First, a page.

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Sunday 26th Mar 2017

Welcome back to another Memorial Day: that landmark we generally regard as the first milepost of the Fantasy Season. As usual, I hope that you enjoy the holiday and time with family and loved ones. For, that is as good as it gets for us, I believe.

Of course the ballpark is not a bad place, either, and this week begins kind of funny, especially compared to last week when we started out noting that veterans Adam Lind and Orlando Hudson were sent down. Hudson has since resurfaced on the White Sox so that along with Omar Vizquel they can play together in maybe the oldest DP combination with the most Gold Gloves. Exepct as my mate Perry Van Hook noted, Hudson is on the Blue Jays this year, but we deal in trifles, right?

But, as we finish up May, two faces from the past loom with the return of Manny Ramirez (who is poised to join his new Oakland team this week) and Vladimir Guerrero who is further off, but hopefully the Toronto antidote to the ineffective Lind.

Well, certainly in a deeper format either of these vets is worth a minimal gamble, although while Andy Pettitte has done okay since his return, Johnny Damon has not fared so well and I would not expect either Vladdy or Manny to do that much better. Although ultimately I imagine they can all hit .240 or above, and with a handful of home runs, don't go overboard spending on them as FAAB picks. For a few bucks, they are a fine investment, but beyond that, force someone else to spend the bucks and take the risk.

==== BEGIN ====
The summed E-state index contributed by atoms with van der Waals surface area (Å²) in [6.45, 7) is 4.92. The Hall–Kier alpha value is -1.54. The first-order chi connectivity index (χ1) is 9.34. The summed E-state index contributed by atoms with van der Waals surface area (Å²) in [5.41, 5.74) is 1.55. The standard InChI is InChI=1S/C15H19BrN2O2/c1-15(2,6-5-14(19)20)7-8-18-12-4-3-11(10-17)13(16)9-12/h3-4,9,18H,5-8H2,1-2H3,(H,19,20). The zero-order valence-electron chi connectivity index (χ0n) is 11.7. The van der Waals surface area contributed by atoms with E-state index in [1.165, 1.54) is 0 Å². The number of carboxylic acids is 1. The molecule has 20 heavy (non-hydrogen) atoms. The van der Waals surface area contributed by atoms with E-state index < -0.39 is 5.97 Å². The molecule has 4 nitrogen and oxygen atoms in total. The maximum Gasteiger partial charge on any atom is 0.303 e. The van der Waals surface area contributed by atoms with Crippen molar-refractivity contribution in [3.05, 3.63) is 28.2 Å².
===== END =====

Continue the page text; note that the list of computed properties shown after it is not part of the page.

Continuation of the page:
Still, there were some interesting players worth tracking this past sequence, starting at Detroit, where 27-year old Quintin Berry--no spring chicken himself--made his debut as a major leaguer this week. Signed as a free agent over the off season, Berry was drafted first by the Braves in 2003, but went to San Diego State instead, and was then drafted by the Phillies in 2006, selected off waivers by the Padres in 2010, but then nabbed by the Mets as a Rule 5 pick later that year. A month later Berry was released and signed by the Reds, who let go last fall, leading to Comerica.

As a minor leaguer, Berry has hit .267-20-213, with 261 swipes over 692 games. Berry does not have a lot of pop with a .338 minor league slugging percentage, but, he does have a pretty good .358 on-base number, and replacing Austin Jackson will be his task. And, while I worry about the likes of Ramirez and Guerrero disappointing with their return, Berry is the kind of guy to be a pleasant surprise, like the Giants Brett Pill last year, or Mike Aviles when he joined the Royals as a late bloomer several years back.

The Angerls have been nailed by almost as many outfield issues as the Red Sox, with an injury to Vernon Wells, Torii Hunter needing to be away for family issues, and the release of Bobby Abreu (since he is presently flourishing across town with the Dodgers, think that is being rethought?). Of course the Angels had some better--and healthier--minor league options like Mike Trout, and maybe even with newly promoted Kole Calhoun.

An eighth round selection of the Halos in 2010, out of Arizona State University, Calhoun has shot forth through the Angels systems conquering Rookie ball in 2010 (.292-7-42), High-A in 2011 (.324-22-99), climbing to Triple-A this year (.296-5-31). Calhoun has some of those numbers I love, like 128 walks to 176 strikeouts, and a .928 minor league OPS over 232 games. Calhoun is hitting .273 with a swipe over his first week, with a pair of walks to three whiffs, and those are pretty good numbers for a youngster, and sadly pose a lot more promise than Wells, or even Peter Bourjos. If Calhoun can continue to hit and get on base while the other Angels are away, he might just stick. Better, his resume does point to success. The big problem for him will be the amount of money the Angels have committed to their overpriced stars, and the obligation to play those same guys.